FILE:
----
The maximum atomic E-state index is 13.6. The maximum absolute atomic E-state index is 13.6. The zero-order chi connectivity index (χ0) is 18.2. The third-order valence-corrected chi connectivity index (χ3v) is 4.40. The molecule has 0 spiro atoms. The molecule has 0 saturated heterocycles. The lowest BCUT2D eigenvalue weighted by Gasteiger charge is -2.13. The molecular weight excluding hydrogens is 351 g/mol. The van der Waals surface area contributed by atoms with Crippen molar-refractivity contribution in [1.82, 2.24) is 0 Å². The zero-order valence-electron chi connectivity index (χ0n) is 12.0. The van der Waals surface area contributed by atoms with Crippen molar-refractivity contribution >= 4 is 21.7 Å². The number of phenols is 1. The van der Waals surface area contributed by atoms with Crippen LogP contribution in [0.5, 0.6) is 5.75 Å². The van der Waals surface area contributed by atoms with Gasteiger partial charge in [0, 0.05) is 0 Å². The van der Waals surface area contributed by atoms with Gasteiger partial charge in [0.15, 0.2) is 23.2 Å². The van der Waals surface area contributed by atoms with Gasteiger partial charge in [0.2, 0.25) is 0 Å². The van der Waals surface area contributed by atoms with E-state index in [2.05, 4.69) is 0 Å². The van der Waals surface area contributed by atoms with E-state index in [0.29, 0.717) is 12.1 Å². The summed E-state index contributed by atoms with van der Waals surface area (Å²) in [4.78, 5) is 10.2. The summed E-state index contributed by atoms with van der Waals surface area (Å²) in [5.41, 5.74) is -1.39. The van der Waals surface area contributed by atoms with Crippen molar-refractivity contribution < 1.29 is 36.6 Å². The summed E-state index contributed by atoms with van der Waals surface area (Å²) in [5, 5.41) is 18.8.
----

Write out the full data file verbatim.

The maximum atomic E-state index is 13.6. The maximum absolute atomic E-state index is 13.6. The zero-order chi connectivity index (χ0) is 18.2. The third-order valence-corrected chi connectivity index (χ3v) is 4.40. The molecule has 0 spiro atoms. The molecule has 0 saturated heterocycles. The lowest BCUT2D eigenvalue weighted by Gasteiger charge is -2.13. The molecular weight excluding hydrogens is 351 g/mol. The van der Waals surface area contributed by atoms with Crippen molar-refractivity contribution in [1.82, 2.24) is 0 Å². The zero-order valence-electron chi connectivity index (χ0n) is 12.0. The van der Waals surface area contributed by atoms with Crippen molar-refractivity contribution >= 4 is 21.7 Å². The number of phenols is 1. The van der Waals surface area contributed by atoms with Crippen LogP contribution in [0.5, 0.6) is 5.75 Å². The van der Waals surface area contributed by atoms with Gasteiger partial charge in [0, 0.05) is 0 Å². The van der Waals surface area contributed by atoms with Gasteiger partial charge in [0.15, 0.2) is 23.2 Å². The van der Waals surface area contributed by atoms with Gasteiger partial charge in [0.2, 0.25) is 0 Å². The van der Waals surface area contributed by atoms with E-state index in [2.05, 4.69) is 0 Å². The van der Waals surface area contributed by atoms with E-state index in [0.29, 0.717) is 12.1 Å². The summed E-state index contributed by atoms with van der Waals surface area (Å²) in [4.78, 5) is 10.2. The summed E-state index contributed by atoms with van der Waals surface area (Å²) in [5.41, 5.74) is -1.39. The van der Waals surface area contributed by atoms with Crippen molar-refractivity contribution < 1.29 is 36.6 Å². The summed E-state index contributed by atoms with van der Waals surface area (Å²) in [5, 5.41) is 18.8.